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[Home] [Airfields 576] [RAF Fiskerton 576]

RAF Fiskerton - Lincolnshire

Fiskerton airfield

Fiskerton Airfield just north of the village of Fiskerton in the centre of the pic. Not an airfield I know well although I have visited the Memorial and cycled past it a few times.

 The Lincolnshire village of Fiskerton,  5 miles east of Lincoln, was chosen as the site for one of many new bomber airfields built in the early part of the war.  The airfield was situated north of the village and of a standard bomber base pattern with 3 concrete runways and surrounding perimeter track with 36 hardstands for aircraft. The technical site was at the south east of the airfield with 3 hangers. Living accommodation was provided for a maximum of 2,016 males and 297 females and was dispersed on sites mainly to the south east of the airfield.

 The airfield was opened in January 1943 as part of 5 Group, Bomber Command as 52 Sub-Base Station controlled by Scampton, HQ 52 Base.

 On the 19th January 1943 49 Squadron of 5 Group moved in with their Lancasters and commenced operations soon after. In January 1944 No 1514 Beam Approach Flight operated Airspeed Oxfords from the airfield until they were disbanded one year later.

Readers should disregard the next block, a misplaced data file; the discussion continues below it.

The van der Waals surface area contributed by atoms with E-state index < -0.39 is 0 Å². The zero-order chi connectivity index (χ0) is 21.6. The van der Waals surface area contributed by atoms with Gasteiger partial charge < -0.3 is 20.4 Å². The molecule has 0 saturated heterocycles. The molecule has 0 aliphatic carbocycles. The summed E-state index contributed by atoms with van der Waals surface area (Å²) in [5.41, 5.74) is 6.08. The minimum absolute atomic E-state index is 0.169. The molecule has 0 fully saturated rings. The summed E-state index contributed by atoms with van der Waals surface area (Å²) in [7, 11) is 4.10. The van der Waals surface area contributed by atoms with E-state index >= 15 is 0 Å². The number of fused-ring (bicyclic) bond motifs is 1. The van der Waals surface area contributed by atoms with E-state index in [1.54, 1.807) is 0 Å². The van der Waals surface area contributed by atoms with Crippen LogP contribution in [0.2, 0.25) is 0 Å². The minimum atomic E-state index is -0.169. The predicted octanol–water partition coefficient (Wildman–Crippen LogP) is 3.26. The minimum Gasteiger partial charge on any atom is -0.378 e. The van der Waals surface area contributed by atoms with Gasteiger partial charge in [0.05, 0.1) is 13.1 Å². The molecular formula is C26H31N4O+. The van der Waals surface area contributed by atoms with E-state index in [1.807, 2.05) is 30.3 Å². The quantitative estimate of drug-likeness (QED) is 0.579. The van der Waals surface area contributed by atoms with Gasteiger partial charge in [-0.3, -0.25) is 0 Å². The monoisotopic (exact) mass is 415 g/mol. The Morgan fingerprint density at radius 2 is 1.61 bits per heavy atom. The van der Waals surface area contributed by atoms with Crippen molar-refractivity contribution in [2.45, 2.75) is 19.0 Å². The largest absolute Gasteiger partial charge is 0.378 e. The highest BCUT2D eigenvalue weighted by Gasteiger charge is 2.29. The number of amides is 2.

Fiskerton was closed to operations from the 10th September 1944 to the 24th October 1944 whilst the runways were resurfaced and the airfield was equipped with FIDO, a fog dispersal system. This worked by burning vaporised petrol which ran along pipes either side of the runway. The flames and heat generated were quite effective in dispersing fog and improving visibility for some distance and height enabling aircraft to land in bad weather conditions. 15 airfields in the UK were fitted with this system and many hundreds of successful landings were made in what would have otherwise been very difficult circumstances.